- Quite.
There was a feeling that the public at large needed to know little of this and despite the large numbers involved (east and west) it was not exactly made widely known - even to the extent that Stalin wouldn't aloow his designers to produce planes that looked too similar to some of the German designs (famously the Sukhoi Su9, for instance).


I read into your post what I believed to be an extension of your undervaluation philosophy into a personal attack upon Tank. I see I was wrong and again, sorry.


- No worries, you are welcome.


This episode has made me re-evaluate you, (Smikeypinkey), Waynos and Rogue1. You are the only guys who even bother to respond to my issues even though we mostly disagree. Maybe I should consider your criticism in a more positive light.



posted on Jun, 29 2005 @ 11:04 AM
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Well I have really enjoyed these debates Forschung, sure we often seem to go round in circles (recessed intakes?) but on the whole they are very thought provoking.

About the Russian fighter, there were two rivals to the MiG 15 which actually flew, the Yak 30 (which was said to be superior) and the Lavochkin La-174.

The supersonic Su-17 was more of a 'MiG 15 replacement' than rival (and when Sukhoi restarted his design bureau in the early '50's he started his designation system again from 'Su-1' which is why there is a much more famous Su-17 from the 1960's.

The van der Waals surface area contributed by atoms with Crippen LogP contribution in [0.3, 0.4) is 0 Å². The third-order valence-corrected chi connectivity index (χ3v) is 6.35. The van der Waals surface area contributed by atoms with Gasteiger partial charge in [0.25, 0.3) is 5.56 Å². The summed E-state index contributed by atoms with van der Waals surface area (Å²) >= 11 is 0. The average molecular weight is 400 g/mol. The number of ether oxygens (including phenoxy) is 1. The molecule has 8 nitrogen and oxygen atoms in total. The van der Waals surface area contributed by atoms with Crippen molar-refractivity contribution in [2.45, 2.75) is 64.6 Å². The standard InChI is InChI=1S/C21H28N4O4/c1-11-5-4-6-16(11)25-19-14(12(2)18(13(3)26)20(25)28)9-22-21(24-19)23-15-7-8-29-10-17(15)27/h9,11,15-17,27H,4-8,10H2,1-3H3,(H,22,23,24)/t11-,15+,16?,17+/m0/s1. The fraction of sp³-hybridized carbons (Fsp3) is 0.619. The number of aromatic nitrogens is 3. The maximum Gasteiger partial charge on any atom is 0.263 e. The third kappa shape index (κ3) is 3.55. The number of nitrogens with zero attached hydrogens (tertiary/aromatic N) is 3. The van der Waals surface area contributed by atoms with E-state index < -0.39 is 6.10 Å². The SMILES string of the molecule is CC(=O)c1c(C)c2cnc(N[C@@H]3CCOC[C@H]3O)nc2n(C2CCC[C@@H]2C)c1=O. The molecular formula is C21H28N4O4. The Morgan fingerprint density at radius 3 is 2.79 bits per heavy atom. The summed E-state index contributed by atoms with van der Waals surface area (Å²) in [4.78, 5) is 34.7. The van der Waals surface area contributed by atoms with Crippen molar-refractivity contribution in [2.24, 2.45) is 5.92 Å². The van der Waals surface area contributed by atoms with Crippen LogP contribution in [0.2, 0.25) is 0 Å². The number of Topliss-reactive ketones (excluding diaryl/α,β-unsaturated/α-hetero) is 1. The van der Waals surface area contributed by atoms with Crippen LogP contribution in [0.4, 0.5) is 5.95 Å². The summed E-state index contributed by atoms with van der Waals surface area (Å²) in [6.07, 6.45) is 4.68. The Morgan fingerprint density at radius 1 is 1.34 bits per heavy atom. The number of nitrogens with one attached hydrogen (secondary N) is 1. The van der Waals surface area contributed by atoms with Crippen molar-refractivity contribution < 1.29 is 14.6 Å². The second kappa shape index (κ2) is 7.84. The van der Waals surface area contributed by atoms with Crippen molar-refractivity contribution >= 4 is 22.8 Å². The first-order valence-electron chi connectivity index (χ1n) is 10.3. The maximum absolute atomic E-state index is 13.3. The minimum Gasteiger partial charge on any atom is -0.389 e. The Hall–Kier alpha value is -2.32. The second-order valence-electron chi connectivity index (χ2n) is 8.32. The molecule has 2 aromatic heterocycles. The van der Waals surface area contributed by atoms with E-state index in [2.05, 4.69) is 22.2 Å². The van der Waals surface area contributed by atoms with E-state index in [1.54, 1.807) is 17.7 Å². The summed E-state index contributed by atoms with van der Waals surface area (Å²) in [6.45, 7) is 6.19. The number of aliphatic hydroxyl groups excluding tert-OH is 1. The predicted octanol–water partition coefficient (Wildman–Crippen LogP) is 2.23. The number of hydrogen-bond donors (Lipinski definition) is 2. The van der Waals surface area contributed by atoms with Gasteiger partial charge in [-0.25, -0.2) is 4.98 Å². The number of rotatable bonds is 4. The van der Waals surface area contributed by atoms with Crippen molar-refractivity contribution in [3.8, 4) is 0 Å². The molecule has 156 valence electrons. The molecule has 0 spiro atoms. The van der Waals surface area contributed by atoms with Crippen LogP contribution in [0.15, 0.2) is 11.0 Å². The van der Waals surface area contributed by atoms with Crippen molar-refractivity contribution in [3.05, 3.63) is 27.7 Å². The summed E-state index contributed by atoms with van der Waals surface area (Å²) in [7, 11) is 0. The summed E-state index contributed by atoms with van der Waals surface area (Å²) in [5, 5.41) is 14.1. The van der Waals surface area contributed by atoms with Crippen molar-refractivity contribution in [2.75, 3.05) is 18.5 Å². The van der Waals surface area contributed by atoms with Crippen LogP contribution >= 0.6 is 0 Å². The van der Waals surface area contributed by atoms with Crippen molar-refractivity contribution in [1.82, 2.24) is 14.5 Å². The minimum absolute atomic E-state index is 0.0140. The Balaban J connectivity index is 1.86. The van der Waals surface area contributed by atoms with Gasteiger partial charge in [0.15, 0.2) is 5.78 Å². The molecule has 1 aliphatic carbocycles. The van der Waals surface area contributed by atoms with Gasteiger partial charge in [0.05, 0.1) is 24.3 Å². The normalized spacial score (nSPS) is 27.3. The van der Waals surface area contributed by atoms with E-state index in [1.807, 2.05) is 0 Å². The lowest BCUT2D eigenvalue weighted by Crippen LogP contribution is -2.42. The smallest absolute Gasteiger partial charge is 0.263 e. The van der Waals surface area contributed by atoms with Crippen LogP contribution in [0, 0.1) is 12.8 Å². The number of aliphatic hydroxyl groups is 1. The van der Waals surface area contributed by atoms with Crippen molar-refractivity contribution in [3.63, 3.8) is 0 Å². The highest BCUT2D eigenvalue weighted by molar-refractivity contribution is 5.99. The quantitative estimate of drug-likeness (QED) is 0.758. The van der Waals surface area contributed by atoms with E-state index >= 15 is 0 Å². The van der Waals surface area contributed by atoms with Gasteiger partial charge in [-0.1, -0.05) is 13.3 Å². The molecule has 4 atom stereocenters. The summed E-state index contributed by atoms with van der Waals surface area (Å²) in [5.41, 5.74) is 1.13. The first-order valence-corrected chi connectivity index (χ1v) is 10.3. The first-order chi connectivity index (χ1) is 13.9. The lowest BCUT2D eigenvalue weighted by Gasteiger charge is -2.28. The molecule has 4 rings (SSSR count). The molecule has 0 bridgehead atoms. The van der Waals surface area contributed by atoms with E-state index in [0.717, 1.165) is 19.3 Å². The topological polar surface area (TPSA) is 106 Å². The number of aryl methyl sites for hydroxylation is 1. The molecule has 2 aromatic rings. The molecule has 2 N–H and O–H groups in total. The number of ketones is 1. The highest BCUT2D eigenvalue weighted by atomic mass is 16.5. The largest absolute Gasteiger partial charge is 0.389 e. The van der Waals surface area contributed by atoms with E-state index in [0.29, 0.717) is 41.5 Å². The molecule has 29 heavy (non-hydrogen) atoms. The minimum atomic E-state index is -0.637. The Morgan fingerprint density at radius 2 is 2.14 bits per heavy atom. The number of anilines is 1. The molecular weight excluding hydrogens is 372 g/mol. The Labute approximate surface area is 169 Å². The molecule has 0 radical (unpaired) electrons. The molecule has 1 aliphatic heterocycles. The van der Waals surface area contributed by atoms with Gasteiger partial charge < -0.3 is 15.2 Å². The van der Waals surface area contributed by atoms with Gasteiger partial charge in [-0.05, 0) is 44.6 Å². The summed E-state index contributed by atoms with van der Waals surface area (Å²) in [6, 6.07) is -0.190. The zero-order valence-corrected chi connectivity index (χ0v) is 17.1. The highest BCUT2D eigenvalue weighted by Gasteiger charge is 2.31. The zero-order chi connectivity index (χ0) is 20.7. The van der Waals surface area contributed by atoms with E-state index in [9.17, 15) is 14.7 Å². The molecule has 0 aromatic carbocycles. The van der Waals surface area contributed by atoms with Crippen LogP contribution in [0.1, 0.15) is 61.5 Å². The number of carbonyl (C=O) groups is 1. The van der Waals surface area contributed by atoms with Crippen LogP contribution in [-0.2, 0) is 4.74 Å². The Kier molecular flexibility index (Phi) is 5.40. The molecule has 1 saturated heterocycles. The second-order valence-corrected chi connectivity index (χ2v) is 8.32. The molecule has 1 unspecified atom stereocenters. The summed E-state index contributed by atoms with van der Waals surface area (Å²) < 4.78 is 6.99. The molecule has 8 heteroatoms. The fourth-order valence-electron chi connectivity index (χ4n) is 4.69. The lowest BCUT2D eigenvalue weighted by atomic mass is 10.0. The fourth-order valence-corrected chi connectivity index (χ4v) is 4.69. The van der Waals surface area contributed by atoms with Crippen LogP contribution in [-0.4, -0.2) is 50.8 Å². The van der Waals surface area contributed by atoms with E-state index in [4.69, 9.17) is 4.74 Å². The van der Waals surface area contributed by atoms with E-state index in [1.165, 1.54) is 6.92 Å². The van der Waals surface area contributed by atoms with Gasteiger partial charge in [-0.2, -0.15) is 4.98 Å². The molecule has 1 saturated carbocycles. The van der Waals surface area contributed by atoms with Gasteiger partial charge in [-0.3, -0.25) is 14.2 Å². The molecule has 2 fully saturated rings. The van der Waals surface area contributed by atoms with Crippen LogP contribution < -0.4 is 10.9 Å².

posted on Jun, 29 2005 @ 10:19 PM
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Originally posted by waynos
Well I have really enjoyed these debates Forschung, sure we often seem to go round in circles (recessed intakes?) but on the whole they are very thought provoking.

About the Russian fighter, there were two rivals to the MiG 15 which actually flew, the Yak 30 (which was said to be superior) and the Lavochkin La-174.

The supersonic Su-17 was more of a 'MiG 15 replacement' than rival (and when Sukhoi restarted his design bureau in the early '50's he started his designation system again from 'Su-1' which is why there is a much more famous Su-17 from the 1960's.


Waynos, I think it was teh La-174 that I remembered. While I have you on the subject, what was the performance of the Mig 19?



posted on Jun, 29 2005 @ 10:32 PM
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www.fas.org...

Click that link and you can read everything you want to know about the MiG 19. Not a bad airplane at all. One of the big problems with the MiG 15 was the bulletproof canopy. While it DID stop the bullets, it also gave very limited visibility under certain conditions (read landing). Basically to make it bulletproof they made it really really really thick.



posted on Jun, 29 2005 @ 10:53 PM
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Originally posted by Zaphod58
www.fas.org...

Click that link and you can read everything you want to know about the MiG 19. Not a bad airplane at all. One of the big problems with the MiG 15 was the bulletproof canopy. While it DID stop the bullets, it also gave very limited visibility under certain conditions (read landing). Basically to make it bulletproof they made it really really really thick.


Cool link, Zaphod58, thanks, and all the time I though you were just an air-intake man!



posted on Jun, 29 2005 @ 11:03 PM
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That's only because we're fighting about air intakes in that thread.
I'm actually an all around aviation man. I know a little about lots when it comes to aviation. hehe Just enough to be dangerous.